The liner 162 suitably also includes a securable opening for draining of the liquid, e.g., water, contents therein. With reference to FIG. 10, the securable opening is preferably provided as a pop-out valve 168 configured to be pushed into the liner cavity for storage and popped out for drainage. The valve 168 is preferably securable with a cap-like member 170 for alternating the valve 168 between an open and closed state. Additionally, and with reference to FIG. 4, the container 100 includes an aperture 148 through which the valve 168 may be extended and retracted. In a preferred embodiment, the aperture 148 is provided as an opening integral with a vertical portion of the bottom face 104.

According to an additional alternate embodiment, the liner 162 suitably is an inflatable liner. Accordingly, the inflatable liner embodiment suitably also includes an air valve for inflating and deflating the liner. An inflatable liner may be advantageous for the transport of delicate items, as the air contained in the inflated liner provides a cushioning support. Additionally, air operates as a natural insulator and, as such, can contribute to the insulative capacity of the container 100.

With reference to FIGS. 1, 2, 7 and 8, the container suitably also includes one or more straps for extending around the collapsed container 100 and securing it in a collapsed state. According to a preferred embodiment, the straps are provided as elastic straps 122, such as elastic straps available under the tradename “Bungee Cords.” The elastic straps 122 are configured to expand around the collapsed container 100 and elastically retract upon their length of secure the container 100 in a collapsed state.

According to a preferred embodiment, the elastic straps 122 are integrally associated with the container 100. According to a more preferred embodiment, the elastic straps 122 are provided as pairs of straps, wherein a proximal end of each strap is secured to a portion of the container 100 and wherein the distal ends of the straps are extendable around the container 100 and subsequently fixable to each other through a locking mechanism 158 (FIG. 8). In more detail, the proximal end of each strap 122 is suitably secured to a portion of the groove 114 on the lid 110 and the straps 122 are configurably positioned so as to extend away from each other. With reference to FIGS. 7 and 8, the straps 122 are extendable away from their proximal ends around the container 100 and subsequently lockable to each other through the locking mechanism 158 along the bottom face 104 of the container 100. In a preferred embodiment, the locking mechanism 158 is provided as a two part construction, with one of each part securably fashioned to the distal end of the strap 122, and wherein the parts are securably and releasable enageable with each other. The bottom face 104 may additionally include along its bottom surface grooved portions 156 along which the straps 122 pass and which secures the straps 122 from lateral movement. It is to be appreciated that straps 122 need not be integrally provided with the container and may be present as detachable cords, as known to a skilled artisan.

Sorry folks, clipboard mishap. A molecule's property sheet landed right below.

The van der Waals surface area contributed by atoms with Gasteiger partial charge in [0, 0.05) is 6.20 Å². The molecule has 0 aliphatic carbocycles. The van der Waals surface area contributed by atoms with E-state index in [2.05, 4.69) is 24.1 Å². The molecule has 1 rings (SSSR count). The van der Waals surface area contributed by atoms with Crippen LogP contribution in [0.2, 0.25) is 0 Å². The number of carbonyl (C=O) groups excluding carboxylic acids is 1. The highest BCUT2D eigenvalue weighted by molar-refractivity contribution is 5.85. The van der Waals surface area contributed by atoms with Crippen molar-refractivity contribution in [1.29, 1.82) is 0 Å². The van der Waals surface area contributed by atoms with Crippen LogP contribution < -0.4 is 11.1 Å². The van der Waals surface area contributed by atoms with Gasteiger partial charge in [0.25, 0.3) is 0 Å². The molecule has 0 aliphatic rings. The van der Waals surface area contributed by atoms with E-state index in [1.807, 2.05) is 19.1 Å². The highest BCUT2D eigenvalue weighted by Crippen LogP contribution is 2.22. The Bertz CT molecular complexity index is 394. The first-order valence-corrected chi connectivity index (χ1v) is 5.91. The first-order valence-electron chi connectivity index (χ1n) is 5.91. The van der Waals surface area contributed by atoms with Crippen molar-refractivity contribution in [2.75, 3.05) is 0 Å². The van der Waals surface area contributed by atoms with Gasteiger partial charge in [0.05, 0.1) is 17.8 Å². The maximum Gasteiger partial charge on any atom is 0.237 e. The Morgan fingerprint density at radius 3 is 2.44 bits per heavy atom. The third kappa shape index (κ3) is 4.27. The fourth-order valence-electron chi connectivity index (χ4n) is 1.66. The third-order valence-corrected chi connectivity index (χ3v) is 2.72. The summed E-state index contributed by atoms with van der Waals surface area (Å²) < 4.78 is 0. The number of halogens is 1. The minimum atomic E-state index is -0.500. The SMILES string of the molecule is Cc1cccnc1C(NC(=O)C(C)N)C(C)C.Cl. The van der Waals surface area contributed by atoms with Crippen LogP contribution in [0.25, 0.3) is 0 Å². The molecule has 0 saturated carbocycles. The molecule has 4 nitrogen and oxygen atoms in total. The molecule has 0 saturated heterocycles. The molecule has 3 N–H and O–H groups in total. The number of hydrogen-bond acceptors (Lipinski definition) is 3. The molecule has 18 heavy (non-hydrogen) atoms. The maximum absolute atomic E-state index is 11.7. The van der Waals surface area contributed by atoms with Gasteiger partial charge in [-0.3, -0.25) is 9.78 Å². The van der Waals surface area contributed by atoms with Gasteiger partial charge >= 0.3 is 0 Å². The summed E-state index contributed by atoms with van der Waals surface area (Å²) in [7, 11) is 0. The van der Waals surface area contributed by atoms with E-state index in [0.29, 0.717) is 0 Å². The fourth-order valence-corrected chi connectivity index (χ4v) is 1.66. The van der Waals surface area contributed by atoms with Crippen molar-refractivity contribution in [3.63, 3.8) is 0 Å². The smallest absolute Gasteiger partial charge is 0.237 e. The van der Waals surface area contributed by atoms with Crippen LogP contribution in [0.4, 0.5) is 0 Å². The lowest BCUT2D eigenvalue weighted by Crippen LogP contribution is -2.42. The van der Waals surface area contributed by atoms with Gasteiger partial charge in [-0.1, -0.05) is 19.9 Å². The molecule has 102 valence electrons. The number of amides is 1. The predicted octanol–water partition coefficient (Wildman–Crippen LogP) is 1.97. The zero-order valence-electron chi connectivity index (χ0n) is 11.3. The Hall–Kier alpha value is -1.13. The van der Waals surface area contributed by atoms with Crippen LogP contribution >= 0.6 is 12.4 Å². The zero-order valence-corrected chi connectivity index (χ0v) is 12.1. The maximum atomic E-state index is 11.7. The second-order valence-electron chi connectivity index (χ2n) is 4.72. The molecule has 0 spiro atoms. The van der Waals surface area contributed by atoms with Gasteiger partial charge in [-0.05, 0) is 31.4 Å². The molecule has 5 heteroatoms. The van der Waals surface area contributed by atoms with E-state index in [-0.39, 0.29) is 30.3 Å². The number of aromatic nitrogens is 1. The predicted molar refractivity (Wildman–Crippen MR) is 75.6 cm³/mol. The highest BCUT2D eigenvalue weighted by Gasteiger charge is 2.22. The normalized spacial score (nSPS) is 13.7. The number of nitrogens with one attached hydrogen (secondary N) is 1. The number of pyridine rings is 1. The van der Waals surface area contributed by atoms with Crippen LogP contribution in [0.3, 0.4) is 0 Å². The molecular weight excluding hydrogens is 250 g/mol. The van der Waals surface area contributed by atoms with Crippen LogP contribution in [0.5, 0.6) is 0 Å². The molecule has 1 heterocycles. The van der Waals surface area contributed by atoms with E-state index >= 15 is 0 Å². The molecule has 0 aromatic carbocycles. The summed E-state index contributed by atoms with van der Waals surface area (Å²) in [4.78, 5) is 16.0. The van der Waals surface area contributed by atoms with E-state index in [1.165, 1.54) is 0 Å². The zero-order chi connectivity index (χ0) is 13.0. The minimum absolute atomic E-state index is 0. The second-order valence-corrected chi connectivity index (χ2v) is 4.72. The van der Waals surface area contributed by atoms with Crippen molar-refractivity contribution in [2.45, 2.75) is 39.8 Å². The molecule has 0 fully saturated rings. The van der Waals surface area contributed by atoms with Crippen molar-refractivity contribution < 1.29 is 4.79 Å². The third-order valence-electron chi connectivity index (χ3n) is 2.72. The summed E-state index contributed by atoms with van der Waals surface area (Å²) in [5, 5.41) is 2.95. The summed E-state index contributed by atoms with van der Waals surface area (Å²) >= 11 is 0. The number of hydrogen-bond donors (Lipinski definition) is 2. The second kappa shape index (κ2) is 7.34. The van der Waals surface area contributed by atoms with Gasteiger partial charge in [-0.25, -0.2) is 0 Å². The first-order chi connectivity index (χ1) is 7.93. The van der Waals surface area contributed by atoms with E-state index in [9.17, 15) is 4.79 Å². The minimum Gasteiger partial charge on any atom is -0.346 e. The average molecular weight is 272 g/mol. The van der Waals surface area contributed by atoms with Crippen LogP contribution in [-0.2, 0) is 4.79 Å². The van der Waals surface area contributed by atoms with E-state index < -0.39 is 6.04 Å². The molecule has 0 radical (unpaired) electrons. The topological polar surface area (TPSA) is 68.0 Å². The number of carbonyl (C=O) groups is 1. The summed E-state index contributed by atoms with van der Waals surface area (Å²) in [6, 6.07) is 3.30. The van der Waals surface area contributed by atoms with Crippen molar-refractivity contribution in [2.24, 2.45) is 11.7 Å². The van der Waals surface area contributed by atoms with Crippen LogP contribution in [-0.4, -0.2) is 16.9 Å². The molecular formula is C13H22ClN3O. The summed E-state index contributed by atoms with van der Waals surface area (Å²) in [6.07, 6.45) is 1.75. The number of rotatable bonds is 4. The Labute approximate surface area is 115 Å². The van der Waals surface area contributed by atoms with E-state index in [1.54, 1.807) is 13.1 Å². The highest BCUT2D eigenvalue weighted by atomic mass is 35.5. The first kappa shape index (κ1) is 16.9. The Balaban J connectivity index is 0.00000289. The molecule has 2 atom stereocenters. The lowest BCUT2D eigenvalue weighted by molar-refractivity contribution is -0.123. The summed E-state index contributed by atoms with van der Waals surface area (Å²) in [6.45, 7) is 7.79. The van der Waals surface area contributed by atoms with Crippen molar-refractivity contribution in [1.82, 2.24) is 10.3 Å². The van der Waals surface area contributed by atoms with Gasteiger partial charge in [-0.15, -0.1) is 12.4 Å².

In addition to securing the container 100 in a closed state, the straps 122 may provide additional functions as well. For example, the straps 122 may be extended around an item, such as a beach towel, a foldable chair, etc., and thereby secure the item to the container 100. Such feature may be advantageous, especially in connection with the container's 100 exemplary use as a picnic-like cooler, as the additionally affixed item is easily transportable along with the container 100.

According to another preferred embodiment, the container 100 includes a briefcase-like handle 124 (FIGS. 1, 7, and 8) for facilitating the transport of the container 100 when in a collapsed state. The handle 124 may be provided in any of a plurality of configurations, such as, for example, a protruding member, a recessed slot-like member (similar to the handle 128 of the end faces 106 a, 106 b), etc. According to a preferred embodiment, the handle 124 is provided as a strap of material that is extendable from and collapsible along a pair of pins 126 in a sliding manner. The handle 124 can be collapsed along the pins 126 when not in use and can be pulled away from the pins 126 to expose the strap for carrying purposes. The handle 124 can be affixed to or integrated with any suitable component of the container 100. In a preferred embodiment, the handle 124 is secured to the lid base 112, as best shown in FIG. 1. In reference to packaging for retail of the container 100, the handle 124 is preferably exposed through the packaging for enabling simple transport of the container 100 from the retail site to the user's desired location.